Novel vs. Short Story: The Long and the Short of It

A good short story is more difficult to write than a novel. This is the conventional wisdom I remember from writing workshops and many books on the art of fiction. The argument goes something like this: Every word must count in a short story. The limitation of size and scope of the short story demand economy of language and precision in choice of detail.  Handling of dramatic development must be skilled to hold conflict, complication, climax and resolution in the space of twenty pages or less.  On the other hand, a novelist has latitude to be profligate. The novel in its sweep is forgiving in lapses of craft if the general flow is right.  As writers and readers we ought to examine the contention that shaping a small, delicate object entails more skill than a work of larger magnitude. Looking at other art forms, is it true that  a miniature sculpture of an elephant is more difficult to carve than a life-size one?  Is a small painting of a few square feet more difficult to paint than a mural that occupies the entire side of a building?

Sometimes aspiring writers are advised to master the short story before turning their hand to a novel. Many novelists have started with short stories before they wrote a first novel. Throughout her prolific career Joyce Carol Oates has worked in both genres.  Often the short story is viewed as a proving ground for fledgling novelists, the assumption being if the short story writer produces a great short story, of course, that same author can write a great novel. The decision whether a story lends itself better to treatment in a short story versus in a novel depends on such considerations as one main character seen over a short period of time or many characters interacting over years. A novel provides the scope for a many-layered story with multiple themes. The term slice of life arose to describe the short story’s close-up focus on one character, one event, and one main theme.

I’ve taken a second look at this prevalent notion that writing an excellent short story is more difficult than writing an excellent novel. I’ve come to the conclusion that the novel is the more difficult accomplishment. The difficulty does not lie in that one genre requires more discipline, craft, or artistry with the techniques of fiction than the other does; but that the novel’s size and the sustained emotional intensity over a far longer period of time account for its difficulty.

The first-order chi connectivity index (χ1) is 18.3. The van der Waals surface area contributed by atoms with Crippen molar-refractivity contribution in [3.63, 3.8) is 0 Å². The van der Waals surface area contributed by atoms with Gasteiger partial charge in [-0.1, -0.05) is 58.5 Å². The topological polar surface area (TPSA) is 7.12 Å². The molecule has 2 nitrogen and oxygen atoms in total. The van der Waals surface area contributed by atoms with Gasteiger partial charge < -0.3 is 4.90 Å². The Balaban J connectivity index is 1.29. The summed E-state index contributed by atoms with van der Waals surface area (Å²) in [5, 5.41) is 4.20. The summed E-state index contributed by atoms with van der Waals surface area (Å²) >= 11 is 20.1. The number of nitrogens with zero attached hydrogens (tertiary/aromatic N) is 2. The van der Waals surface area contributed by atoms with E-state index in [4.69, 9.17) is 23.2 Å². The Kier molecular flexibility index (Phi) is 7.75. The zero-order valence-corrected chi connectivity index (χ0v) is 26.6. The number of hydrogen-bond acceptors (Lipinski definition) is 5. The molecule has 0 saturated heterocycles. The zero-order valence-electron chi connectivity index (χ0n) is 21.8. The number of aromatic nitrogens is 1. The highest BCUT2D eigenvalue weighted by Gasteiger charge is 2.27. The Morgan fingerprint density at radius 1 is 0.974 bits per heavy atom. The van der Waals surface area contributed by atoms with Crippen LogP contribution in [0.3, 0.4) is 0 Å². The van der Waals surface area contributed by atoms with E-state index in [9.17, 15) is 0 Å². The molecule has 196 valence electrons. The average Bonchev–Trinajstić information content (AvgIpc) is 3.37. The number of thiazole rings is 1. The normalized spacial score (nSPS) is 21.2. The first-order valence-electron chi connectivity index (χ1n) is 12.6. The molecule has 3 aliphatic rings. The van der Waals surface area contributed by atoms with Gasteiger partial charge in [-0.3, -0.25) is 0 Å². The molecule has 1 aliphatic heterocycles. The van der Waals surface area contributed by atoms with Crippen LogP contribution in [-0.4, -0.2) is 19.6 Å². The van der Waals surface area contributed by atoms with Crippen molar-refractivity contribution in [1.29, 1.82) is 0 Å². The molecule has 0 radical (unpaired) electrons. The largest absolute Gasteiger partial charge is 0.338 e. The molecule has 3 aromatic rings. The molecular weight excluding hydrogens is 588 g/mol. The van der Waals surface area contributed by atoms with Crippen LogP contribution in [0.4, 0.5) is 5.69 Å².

The short story is  a sprint of high energy; in contrast, the novel is an endurance run. I like to describe the process of writing a novel as a long journey into night–a night where morning does not come until the book is done.  Granted, the elements of fiction and the techniques of the craft are the same.  The novel is just longer and because of its length, of course, entails greater complexity and requires more time to complete; but the real difficulty arises in the novelist’s effort to maintain a consistent emotional intensity throughout the expanse of the novel and over the months or years that it takes to write a work of several hundred pages.

Instead of weighing one genre more difficult than another, we should describe the short story and the novel as simply different. One is long and one is short . . . for good reasons.


4 responses to this post.

  1. Yes! They’re difficult in different ways. I started with novels. Now that I’m venturing into short story writing, I find that it can be a relief from the sustained intensity of the longer form. But I’m not sure it’s any less difficult.


    • I’m only sure that they’re different in length and that the novel’s longer length is the only reason it can be considered more difficult. I took a few halting steps at short stories before I wrote a novel. I started writing novels because I wanted a general readership and writing books of poetry was not cutting it beyond small literary magazines read by the writers they publish. I sneak in poetry in my novels whenever I think I can get away with it.


  2. Posted by Nancy Payne on February 11, 2012 at 12:41 pm

    I must agree that the novel is more difficult than a short story. I’ve written several short stories and decided I could do the novel. Found it much more difficult–haven’t even finished it yet. The short story is a snapshot, the novel is a movie.


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